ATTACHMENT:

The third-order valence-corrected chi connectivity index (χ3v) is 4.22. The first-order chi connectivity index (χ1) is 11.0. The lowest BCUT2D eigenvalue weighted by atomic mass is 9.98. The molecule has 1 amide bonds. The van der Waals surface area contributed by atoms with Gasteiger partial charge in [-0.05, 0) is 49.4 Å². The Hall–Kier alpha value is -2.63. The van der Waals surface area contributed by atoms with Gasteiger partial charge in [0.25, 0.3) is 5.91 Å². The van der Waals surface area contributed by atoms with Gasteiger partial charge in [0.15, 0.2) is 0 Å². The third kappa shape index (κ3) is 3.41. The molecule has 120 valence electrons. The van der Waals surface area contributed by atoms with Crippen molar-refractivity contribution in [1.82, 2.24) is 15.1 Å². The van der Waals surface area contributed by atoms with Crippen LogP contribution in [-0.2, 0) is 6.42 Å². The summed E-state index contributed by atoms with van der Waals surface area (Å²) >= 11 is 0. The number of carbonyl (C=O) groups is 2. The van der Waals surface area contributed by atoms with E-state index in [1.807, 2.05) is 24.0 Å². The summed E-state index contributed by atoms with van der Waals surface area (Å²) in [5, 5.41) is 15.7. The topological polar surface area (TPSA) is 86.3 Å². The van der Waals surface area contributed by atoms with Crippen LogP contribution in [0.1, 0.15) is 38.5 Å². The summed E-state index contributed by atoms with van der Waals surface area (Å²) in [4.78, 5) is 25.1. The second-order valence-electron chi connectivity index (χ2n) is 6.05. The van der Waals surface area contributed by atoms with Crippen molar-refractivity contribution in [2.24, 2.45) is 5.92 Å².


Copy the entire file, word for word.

The third-order valence-corrected chi connectivity index (χ3v) is 4.22. The first-order chi connectivity index (χ1) is 11.0. The lowest BCUT2D eigenvalue weighted by atomic mass is 9.98. The molecule has 1 amide bonds. The van der Waals surface area contributed by atoms with Gasteiger partial charge in [-0.05, 0) is 49.4 Å². The Hall–Kier alpha value is -2.63. The van der Waals surface area contributed by atoms with Gasteiger partial charge in [0.25, 0.3) is 5.91 Å². The van der Waals surface area contributed by atoms with Gasteiger partial charge in [0.15, 0.2) is 0 Å². The third kappa shape index (κ3) is 3.41. The molecule has 120 valence electrons. The van der Waals surface area contributed by atoms with Crippen molar-refractivity contribution in [1.82, 2.24) is 15.1 Å². The van der Waals surface area contributed by atoms with Crippen LogP contribution in [-0.2, 0) is 6.42 Å². The summed E-state index contributed by atoms with van der Waals surface area (Å²) >= 11 is 0. The number of carbonyl (C=O) groups is 2. The van der Waals surface area contributed by atoms with E-state index in [1.807, 2.05) is 24.0 Å². The summed E-state index contributed by atoms with van der Waals surface area (Å²) in [5, 5.41) is 15.7. The topological polar surface area (TPSA) is 86.3 Å². The van der Waals surface area contributed by atoms with Crippen LogP contribution in [0.1, 0.15) is 38.5 Å². The summed E-state index contributed by atoms with van der Waals surface area (Å²) in [4.78, 5) is 25.1. The second-order valence-electron chi connectivity index (χ2n) is 6.05. The van der Waals surface area contributed by atoms with Crippen molar-refractivity contribution in [2.24, 2.45) is 5.92 Å².